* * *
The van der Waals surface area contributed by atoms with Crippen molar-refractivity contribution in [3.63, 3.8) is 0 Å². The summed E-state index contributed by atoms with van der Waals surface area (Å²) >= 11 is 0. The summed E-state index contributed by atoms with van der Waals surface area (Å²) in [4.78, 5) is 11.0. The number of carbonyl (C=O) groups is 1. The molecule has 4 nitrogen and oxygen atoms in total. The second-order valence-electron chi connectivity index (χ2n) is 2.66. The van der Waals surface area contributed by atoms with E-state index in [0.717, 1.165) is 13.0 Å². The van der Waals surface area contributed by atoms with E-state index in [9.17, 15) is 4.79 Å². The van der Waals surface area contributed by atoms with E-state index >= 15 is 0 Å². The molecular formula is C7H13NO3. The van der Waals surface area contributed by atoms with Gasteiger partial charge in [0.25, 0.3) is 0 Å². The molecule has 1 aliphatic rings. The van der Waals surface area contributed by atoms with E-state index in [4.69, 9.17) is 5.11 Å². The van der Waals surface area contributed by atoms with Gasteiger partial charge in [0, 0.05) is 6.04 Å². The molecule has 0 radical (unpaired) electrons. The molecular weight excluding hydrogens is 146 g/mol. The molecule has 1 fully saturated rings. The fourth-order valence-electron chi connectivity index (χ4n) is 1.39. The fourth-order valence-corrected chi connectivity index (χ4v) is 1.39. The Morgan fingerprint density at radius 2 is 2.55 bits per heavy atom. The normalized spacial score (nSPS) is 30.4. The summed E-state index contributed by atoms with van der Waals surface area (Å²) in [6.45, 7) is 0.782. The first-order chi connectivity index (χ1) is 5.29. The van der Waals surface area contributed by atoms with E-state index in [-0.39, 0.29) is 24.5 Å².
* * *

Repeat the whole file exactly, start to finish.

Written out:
The van der Waals surface area contributed by atoms with Crippen molar-refractivity contribution in [3.63, 3.8) is 0 Å². The summed E-state index contributed by atoms with van der Waals surface area (Å²) >= 11 is 0. The summed E-state index contributed by atoms with van der Waals surface area (Å²) in [4.78, 5) is 11.0. The number of carbonyl (C=O) groups is 1. The molecule has 4 nitrogen and oxygen atoms in total. The second-order valence-electron chi connectivity index (χ2n) is 2.66. The van der Waals surface area contributed by atoms with E-state index in [0.717, 1.165) is 13.0 Å². The van der Waals surface area contributed by atoms with E-state index in [9.17, 15) is 4.79 Å². The van der Waals surface area contributed by atoms with E-state index >= 15 is 0 Å². The molecular formula is C7H13NO3. The van der Waals surface area contributed by atoms with Gasteiger partial charge in [0.25, 0.3) is 0 Å². The molecule has 1 aliphatic rings. The van der Waals surface area contributed by atoms with E-state index in [4.69, 9.17) is 5.11 Å². The van der Waals surface area contributed by atoms with Gasteiger partial charge in [0, 0.05) is 6.04 Å². The molecule has 0 radical (unpaired) electrons. The molecular weight excluding hydrogens is 146 g/mol. The molecule has 1 fully saturated rings. The fourth-order valence-electron chi connectivity index (χ4n) is 1.39. The fourth-order valence-corrected chi connectivity index (χ4v) is 1.39. The Morgan fingerprint density at radius 2 is 2.55 bits per heavy atom. The normalized spacial score (nSPS) is 30.4. The summed E-state index contributed by atoms with van der Waals surface area (Å²) in [6.45, 7) is 0.782. The first-order chi connectivity index (χ1) is 5.29. The van der Waals surface area contributed by atoms with E-state index in [-0.39, 0.29) is 24.5 Å².